May 01st 2024

Report: Financing Reparations and Loss and Damage – What are the Options?

A new report by The Advocacy Team and Development Reimagined reveals some of the financing options for reparations and makes recommendations on the most ideal financing mechanisms.


Reparations are meant to acknowledge and repair the causes and consequences of human violations in countries emerging from dictatorships, colonialism or racial injustice. Recently, this has extended to also include an increasing call for reparations in cases of loss and damage owing to climate change issues. The report unpacks the available financing options that have been fronted over time and used in practices such as special funds (funded through a mix of public and international funds and state public budgets but, it also makes a case for some unconsidered options for financing. The report offers a mix of cases studies such as Haiti and the High Indebted Poor Countries (HIPC) initiative, Kazakhstan and the Green Climate Fund, US-Japanese Americans Reparations and the MauMau of Kenya vs the British government. In the case of the MauMau, they were successful in their reparations claim as the British government agreed to pay £19.9 million to the MauMau for human rights violations such as torture and imprisonment that occurred in the 1950s. The monies were paid using the British public budget. The report explores the viability of the existing financial options that have succeeded which include taxation, adaptation fund, green climate fund, debt swaps and individual and organisational reparations.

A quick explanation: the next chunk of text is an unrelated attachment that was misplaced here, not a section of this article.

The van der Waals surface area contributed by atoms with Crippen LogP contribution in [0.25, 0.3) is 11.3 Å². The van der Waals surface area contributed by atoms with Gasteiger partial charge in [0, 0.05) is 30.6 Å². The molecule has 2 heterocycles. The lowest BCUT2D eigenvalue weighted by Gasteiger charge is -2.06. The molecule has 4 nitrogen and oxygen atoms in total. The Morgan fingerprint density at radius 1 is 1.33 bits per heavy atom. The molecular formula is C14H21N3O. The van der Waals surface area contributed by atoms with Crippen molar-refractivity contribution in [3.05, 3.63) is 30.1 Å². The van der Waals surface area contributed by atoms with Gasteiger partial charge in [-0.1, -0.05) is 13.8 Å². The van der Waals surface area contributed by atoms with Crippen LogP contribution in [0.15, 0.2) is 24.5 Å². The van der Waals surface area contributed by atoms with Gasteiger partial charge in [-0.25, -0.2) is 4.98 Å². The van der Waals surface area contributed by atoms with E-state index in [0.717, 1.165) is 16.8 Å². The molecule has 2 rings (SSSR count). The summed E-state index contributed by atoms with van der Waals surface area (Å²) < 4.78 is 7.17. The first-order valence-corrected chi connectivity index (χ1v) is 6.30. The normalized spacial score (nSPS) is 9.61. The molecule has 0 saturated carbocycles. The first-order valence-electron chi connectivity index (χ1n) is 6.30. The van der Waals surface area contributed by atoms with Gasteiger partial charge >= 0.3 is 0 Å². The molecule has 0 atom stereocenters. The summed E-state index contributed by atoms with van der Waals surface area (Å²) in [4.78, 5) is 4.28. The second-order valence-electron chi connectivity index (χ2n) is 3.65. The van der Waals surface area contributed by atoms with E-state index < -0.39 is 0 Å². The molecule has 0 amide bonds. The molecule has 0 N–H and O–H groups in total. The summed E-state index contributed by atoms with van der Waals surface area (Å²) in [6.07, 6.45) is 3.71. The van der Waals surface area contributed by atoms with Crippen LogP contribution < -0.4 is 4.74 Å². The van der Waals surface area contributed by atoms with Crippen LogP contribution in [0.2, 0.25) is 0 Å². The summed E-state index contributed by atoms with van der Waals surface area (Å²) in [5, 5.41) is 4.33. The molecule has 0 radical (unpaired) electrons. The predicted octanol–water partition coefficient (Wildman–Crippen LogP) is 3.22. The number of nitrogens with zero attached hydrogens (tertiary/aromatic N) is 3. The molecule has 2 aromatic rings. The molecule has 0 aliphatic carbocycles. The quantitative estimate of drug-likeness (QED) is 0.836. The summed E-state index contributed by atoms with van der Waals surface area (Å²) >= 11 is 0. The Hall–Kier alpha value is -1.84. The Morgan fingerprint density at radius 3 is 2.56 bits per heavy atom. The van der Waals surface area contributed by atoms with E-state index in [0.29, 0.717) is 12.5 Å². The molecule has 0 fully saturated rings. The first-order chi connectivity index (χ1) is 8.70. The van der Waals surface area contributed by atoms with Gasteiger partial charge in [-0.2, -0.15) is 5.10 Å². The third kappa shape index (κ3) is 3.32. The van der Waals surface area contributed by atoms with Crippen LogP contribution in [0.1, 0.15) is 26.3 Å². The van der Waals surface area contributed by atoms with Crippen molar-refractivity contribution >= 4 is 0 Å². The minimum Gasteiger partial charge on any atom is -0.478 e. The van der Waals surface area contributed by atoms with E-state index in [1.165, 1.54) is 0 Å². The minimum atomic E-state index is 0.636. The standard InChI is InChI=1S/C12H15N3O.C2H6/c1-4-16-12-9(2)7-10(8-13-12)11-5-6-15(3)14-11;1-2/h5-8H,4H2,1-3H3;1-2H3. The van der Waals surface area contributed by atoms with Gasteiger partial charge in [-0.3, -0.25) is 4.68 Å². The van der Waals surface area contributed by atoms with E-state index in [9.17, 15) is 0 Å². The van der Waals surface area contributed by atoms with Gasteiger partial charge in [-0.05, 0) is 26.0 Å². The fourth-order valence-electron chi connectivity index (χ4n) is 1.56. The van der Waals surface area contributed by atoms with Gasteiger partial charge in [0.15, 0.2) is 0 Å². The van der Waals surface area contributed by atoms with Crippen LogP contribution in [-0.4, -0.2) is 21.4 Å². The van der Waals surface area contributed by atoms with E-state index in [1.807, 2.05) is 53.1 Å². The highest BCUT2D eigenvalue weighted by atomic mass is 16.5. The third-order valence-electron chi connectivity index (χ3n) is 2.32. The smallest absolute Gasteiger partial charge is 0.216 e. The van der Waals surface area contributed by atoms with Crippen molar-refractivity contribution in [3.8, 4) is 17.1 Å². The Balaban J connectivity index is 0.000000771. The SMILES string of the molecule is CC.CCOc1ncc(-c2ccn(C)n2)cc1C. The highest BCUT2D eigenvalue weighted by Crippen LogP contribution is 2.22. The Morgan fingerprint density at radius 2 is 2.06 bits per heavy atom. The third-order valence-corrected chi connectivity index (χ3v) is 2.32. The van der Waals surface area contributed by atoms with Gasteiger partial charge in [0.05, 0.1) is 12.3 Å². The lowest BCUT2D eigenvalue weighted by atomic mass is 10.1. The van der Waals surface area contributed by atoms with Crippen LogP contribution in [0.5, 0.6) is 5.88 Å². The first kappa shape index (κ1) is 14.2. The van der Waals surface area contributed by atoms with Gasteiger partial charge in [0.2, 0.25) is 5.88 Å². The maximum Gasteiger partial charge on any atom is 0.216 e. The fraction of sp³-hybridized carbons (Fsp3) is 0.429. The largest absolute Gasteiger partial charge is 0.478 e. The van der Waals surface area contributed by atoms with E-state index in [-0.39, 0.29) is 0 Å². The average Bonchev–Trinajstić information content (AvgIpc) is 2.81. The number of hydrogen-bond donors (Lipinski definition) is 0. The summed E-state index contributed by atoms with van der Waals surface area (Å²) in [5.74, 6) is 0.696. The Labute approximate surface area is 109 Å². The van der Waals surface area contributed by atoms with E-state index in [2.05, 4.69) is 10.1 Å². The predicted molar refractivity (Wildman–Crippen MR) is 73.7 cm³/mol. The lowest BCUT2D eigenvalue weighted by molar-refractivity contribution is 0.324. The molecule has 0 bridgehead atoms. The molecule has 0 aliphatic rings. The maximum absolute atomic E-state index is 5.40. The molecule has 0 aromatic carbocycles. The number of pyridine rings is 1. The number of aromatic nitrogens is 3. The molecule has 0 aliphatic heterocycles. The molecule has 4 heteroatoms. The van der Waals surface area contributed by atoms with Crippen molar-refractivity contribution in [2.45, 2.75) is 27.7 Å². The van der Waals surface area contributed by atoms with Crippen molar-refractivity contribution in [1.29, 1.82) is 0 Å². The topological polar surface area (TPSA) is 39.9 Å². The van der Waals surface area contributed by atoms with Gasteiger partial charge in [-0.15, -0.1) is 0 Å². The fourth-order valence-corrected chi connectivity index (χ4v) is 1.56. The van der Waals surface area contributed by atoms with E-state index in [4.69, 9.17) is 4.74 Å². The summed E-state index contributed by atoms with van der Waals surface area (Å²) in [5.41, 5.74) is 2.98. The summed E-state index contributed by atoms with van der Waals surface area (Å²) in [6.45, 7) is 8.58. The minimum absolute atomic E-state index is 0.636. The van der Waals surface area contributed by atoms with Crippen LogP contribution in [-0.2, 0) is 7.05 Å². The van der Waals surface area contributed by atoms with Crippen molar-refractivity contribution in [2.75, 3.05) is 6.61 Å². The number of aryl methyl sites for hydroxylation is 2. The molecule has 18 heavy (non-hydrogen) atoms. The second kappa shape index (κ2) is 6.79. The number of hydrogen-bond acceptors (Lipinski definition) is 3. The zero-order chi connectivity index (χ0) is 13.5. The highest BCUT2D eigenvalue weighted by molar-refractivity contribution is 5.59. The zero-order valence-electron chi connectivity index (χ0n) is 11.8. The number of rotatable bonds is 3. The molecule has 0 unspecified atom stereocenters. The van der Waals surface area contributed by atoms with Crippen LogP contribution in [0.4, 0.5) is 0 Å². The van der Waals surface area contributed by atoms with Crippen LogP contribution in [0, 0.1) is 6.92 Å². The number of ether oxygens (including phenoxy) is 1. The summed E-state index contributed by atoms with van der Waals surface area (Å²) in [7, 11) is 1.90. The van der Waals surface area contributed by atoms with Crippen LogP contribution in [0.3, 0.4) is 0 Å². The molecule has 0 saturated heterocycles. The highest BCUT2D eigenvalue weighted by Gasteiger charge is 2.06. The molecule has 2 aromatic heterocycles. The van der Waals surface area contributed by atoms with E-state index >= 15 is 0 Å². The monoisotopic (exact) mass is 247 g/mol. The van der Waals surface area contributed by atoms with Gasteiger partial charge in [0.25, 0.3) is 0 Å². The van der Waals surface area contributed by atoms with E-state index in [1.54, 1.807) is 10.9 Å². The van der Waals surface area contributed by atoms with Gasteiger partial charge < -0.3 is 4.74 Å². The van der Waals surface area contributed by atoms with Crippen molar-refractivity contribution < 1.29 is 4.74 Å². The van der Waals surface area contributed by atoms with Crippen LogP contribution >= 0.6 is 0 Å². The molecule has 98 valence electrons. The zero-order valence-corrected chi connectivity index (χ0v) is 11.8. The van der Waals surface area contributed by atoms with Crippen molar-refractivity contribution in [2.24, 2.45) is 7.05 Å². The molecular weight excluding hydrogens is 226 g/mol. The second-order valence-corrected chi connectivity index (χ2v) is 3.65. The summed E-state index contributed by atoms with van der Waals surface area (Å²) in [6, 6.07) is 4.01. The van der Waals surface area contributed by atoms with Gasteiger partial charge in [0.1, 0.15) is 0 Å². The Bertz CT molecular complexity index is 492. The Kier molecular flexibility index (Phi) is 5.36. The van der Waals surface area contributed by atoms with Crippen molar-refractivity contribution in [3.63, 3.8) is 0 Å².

In the report, the Advocacy Team and Development Reimagined used a scorecard based on 15 criteria, to rate the existing options and then suggest innovative financing mechanisms. Some of the set criteria include sustainability of both the recipient and payee, effectiveness, value and access. Financial transaction tax (FTT) scored the most at 107 meanwhile options such as multilateral agreements scored the lowest at 70 also because it scored very lowly on factors such as recipient sustainability.



Overall, the report recommends the financing options should be inclusive – consulting the recipients but most importantly – the financing options should combine a mix of existing and proposed mechanisms for a better outcome.



The full report is available to download in English here .